In addition, scientists previously have found that many adult tissues also have stem cells, which can generate a variety of cell types found within a specific tissue. This raises the possibility that vitamin C might help maintain healthy stem cell populations in the adult, according to Ramalho-Santos.

“Although we did not in this paper address the function of Vitamin C in adult tissues, given the roles that Tet enzymes are now known to play in adult tissues, we anticipate that Vitamin C might also regulate Tet function in the adult,” Ramalho-Santos said. “This remains to be determined.”

Vitamin C already has become a popular supplement in recent decades, and potential health benefits of vitamin C supplementation continue to be investigated in clinical trials. It has been more than 80 years since vitamin C was first recognized as vital to prevent scurvy, a now rare connective-tissue disease caused by the failure of another enzyme that also relies on vitamin C.
The function of vitamin C as an antioxidant to prevent chemical damage is the likely reason why some commercial suppliers of growth media have included it in their products, Ramalho-Santos said, but other antioxidant molecules cannot replace Vitamin C in the enhancement of the activity of Tet enzymes.

Despite its importance, humans, unlike most animals and plants, cannot synthesize their own Vitamin C and must obtain it through their diet. The mouse makes vitamin C, but that fact does not diminish the expectation that the new findings will also apply to human development, according to Ramalho-Santos. Only adult liver cells in the mouse make vitamin C, he said.
Ramalho-Santos now aims to explore the newly discovered phenomenon in the living mouse. “The next step is to study vitamin C and gene expression in vivo,” he said.

The UCSF group led a team effort that included researchers from the University of British Columbia, Vancouver, and the La Jolla Institute for Allergy and Immunology, California. The study was funded by the National Institutes of Health, the California Institute of Regenerative Medicine and the Canadian Institutes of Health Research.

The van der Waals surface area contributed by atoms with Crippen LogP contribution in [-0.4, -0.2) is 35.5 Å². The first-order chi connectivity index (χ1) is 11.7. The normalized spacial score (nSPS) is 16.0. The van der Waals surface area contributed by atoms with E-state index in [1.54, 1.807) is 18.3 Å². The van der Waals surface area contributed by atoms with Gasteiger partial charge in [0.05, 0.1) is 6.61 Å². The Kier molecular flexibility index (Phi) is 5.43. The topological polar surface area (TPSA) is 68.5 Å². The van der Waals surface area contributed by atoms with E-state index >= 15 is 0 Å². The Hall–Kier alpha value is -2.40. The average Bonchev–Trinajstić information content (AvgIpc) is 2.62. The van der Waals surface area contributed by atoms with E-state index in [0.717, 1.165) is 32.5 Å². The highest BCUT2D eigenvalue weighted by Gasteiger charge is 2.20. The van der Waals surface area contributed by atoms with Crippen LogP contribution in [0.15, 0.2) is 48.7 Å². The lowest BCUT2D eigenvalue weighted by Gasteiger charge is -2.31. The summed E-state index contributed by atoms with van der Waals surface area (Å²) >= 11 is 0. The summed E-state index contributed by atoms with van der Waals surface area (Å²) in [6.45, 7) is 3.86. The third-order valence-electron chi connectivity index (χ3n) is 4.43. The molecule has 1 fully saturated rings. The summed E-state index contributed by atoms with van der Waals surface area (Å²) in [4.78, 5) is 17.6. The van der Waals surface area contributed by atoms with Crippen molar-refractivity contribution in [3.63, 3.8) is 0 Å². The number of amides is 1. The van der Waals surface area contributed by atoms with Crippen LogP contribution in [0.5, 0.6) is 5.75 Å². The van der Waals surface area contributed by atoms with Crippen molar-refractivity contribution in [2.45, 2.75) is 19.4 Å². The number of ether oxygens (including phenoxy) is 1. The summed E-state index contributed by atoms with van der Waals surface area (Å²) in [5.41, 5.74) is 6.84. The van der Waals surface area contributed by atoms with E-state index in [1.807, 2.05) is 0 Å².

UCSF is a leading university dedicated to promoting health worldwide through advanced biomedical research, graduate-level education in the life sciences and health professions, and excellence in patient care.

Jeffrey Norris | EurekAlert!
Further information:
http://www.ucsf.edu

More articles from Life Sciences:

nachricht New catalyst controls activation of a carbon-hydrogen bond
21.11.2017 | Emory Health Sciences

nachricht The main switch
21.11.2017 | Albert-Ludwigs-Universität Freiburg im Breisgau

All articles from Life Sciences >>>

The most recent press releases about innovation >>>

Die letzten 5 Focus-News des innovations-reports im Überblick:

Im Focus: Nanoparticles help with malaria diagnosis – new rapid test in development

The WHO reports an estimated 429,000 malaria deaths each year. The disease mostly affects tropical and subtropical regions and in particular the African continent. The Fraunhofer Institute for Silicate Research ISC teamed up with the Fraunhofer Institute for Molecular Biology and Applied Ecology IME and the Institute of Tropical Medicine at the University of Tübingen for a new test method to detect malaria parasites in blood. The idea of the research project “NanoFRET” is to develop a highly sensitive and reliable rapid diagnostic test so that patient treatment can begin as early as possible.